Dr Deborah Dawson
For approximately 50 percent of the 10,000 bird species on earth, the sexes are indistinguishable and individuals look alike, even as adults. There are genetic markers available to sex some species of birds but these do not work for all groups of species and sample types. Some sample types can be particularly problematic e.g. shed feather or museum footpads. To overcome the limitations of exitsing markers I developed new markers for sexing birds based on the CHD, ZSWIM and Spindilin gene.
In total, I have been involved in the genetic sex-typing of over 200 species of bird.
Details of new sex-typing markers I developed are below:
Marker Z37B (Dawson et al. 2015) amplifies a small product and is suitable for sex-typing degraded samples (eg museum samples, unhatched eggs) and samples of low quantity (eg feathers, mouth swabs).
Marker Z43B (Dawson et al. 2016) is able to sex species that are problematic to sex with other markers.
I have collected data relating to the protocols needed to sex different species from another 100 species. Some markers detect Z chromosome polymorphism which needs to be considered when interpreting sexing data
(Dawson et al. 2001). We have found that birds from the same family can normally be sex-typed using the same primer set and technique. Therefore I have created a webpage and database to assist researchers in becoming familiar with the techniques involved in molecular bird sexing and to indicate the most suitable choice of method to use for a particular species. See the "See Also" section. This work was discussed in my PhD thesis.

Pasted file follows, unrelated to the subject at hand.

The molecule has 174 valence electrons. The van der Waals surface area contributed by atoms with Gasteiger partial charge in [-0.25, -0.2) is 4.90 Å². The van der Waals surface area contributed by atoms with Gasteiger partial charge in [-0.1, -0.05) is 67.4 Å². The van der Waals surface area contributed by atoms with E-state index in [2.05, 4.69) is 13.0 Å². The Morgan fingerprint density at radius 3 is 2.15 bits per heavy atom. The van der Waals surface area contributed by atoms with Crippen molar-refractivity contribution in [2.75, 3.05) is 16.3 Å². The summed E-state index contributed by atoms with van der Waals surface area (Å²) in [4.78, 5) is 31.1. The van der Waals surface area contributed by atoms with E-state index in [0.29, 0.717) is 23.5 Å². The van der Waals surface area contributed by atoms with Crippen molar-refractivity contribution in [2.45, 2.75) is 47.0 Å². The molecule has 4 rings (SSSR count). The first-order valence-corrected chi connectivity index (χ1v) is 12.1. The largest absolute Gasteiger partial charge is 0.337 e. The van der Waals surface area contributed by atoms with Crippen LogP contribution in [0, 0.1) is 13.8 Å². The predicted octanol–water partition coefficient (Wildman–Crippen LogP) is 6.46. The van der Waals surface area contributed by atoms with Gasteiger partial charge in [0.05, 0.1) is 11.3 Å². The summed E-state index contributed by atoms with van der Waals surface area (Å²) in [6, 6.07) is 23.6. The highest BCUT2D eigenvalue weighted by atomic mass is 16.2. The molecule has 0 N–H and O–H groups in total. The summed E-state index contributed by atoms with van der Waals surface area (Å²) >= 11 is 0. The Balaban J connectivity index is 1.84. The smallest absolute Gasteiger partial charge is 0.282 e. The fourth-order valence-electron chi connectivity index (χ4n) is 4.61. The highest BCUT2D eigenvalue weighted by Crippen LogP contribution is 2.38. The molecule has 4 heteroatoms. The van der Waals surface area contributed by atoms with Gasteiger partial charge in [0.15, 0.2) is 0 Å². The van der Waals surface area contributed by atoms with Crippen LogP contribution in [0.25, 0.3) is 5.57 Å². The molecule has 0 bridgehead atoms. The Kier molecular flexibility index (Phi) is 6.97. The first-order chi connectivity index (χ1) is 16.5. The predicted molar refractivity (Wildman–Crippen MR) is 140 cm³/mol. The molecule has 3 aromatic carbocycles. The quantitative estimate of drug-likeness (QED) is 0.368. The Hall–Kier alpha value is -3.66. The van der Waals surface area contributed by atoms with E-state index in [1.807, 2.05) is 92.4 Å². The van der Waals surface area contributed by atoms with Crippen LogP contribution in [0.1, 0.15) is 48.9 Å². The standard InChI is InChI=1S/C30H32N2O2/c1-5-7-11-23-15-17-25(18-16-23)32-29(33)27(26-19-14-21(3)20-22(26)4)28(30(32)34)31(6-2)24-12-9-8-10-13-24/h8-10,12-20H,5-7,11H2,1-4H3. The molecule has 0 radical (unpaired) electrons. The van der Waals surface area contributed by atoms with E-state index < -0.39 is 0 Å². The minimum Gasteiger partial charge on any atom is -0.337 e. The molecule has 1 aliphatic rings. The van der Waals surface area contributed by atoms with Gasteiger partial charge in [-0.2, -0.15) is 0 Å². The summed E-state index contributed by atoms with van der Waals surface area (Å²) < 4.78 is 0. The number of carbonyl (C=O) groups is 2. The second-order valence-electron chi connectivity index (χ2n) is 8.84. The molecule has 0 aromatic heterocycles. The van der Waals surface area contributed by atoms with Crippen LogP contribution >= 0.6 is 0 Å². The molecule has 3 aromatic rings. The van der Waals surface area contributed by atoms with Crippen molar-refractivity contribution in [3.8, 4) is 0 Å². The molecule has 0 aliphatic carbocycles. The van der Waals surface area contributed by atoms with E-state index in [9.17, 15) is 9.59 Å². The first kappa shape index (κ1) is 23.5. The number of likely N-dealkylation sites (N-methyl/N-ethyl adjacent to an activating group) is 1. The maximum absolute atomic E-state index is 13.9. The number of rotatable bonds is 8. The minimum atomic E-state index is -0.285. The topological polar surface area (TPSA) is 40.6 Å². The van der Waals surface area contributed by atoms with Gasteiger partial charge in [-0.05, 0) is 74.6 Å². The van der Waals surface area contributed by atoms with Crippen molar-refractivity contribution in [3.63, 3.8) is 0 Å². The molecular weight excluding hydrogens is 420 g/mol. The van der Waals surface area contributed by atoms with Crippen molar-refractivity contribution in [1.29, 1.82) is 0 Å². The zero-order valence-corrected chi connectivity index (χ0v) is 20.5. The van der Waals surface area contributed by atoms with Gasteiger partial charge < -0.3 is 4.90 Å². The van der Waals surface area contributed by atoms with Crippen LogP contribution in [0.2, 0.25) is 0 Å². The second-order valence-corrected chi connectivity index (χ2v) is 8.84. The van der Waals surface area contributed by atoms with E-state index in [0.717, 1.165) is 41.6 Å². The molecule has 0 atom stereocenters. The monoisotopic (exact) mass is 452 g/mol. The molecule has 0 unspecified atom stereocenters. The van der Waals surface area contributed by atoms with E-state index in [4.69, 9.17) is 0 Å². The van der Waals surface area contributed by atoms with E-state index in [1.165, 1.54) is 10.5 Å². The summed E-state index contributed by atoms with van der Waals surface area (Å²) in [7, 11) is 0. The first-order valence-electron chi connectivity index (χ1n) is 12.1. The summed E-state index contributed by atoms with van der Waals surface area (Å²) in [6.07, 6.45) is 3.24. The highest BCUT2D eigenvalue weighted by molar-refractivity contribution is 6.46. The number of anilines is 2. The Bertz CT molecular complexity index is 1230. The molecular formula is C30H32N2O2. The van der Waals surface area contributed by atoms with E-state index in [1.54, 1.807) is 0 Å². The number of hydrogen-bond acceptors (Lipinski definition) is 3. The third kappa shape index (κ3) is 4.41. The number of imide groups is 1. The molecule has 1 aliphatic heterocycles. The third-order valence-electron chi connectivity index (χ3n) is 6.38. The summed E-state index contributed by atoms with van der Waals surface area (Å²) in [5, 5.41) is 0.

For some mammal species, it is not possible or difficult to distinguish between males and females, for example shrews, cats and Eurasian otters. Other species are difficult to study because they are rare, elusive or nocturnal and in these cases, non-invasive samples, such as faecal samples or hair, can be used to identify the presence of different individuals and their sex.
I worked with Dr Marion Huck to developed a new sex marker for badgers Meles meles (Huck et al. 2008) and with Kate Denton to develop a sex marker suitable for sexing various species of bat (Denton 2020, manuscript in prep.).
Dawson DA, Darby S, Hunter FM, Krupa AP, Jones IL and Burke T (2001) A critique of CHD-based molecular sexing protocols illustrated by a Z-chromosome polymorphism detected in auklets (Aves: Alcidae, Laridae). Molecular Ecology Notes, 1, 201–204.
Dawson DA, Brekke P, dos Remedios N, Horsburgh GJ (2015) A marker suitable for sex-typing birds from degraded samples. Conservation Genetics Resources, 7, 337–343 [Open Access].
Dawson DA, dos Remedios N, Horsburgh GJ (2016) A new marker based on the avian spindlin gene that is able to sex most birds, including species problematic to sex with CHD markers. Zoo Biology, 35, 533–545. [Open Access]
Bat sexing marker is described within this work =
Denton K. (2020) PhD Thesis (University of Greenwich, NBAF1049)
[The potential of insectivorous bats as agents of crop pest control in the UK]
Badger sexing marker is described within this work =
Huck M, Frantz AC, Dawson DA, Burke T, Roper (2008) Low genetic variability, female biased dispersal and high movement rates in an urban population of Eurasian badgers (Meles meles). Journal of Animal Ecology, 77, 905–915.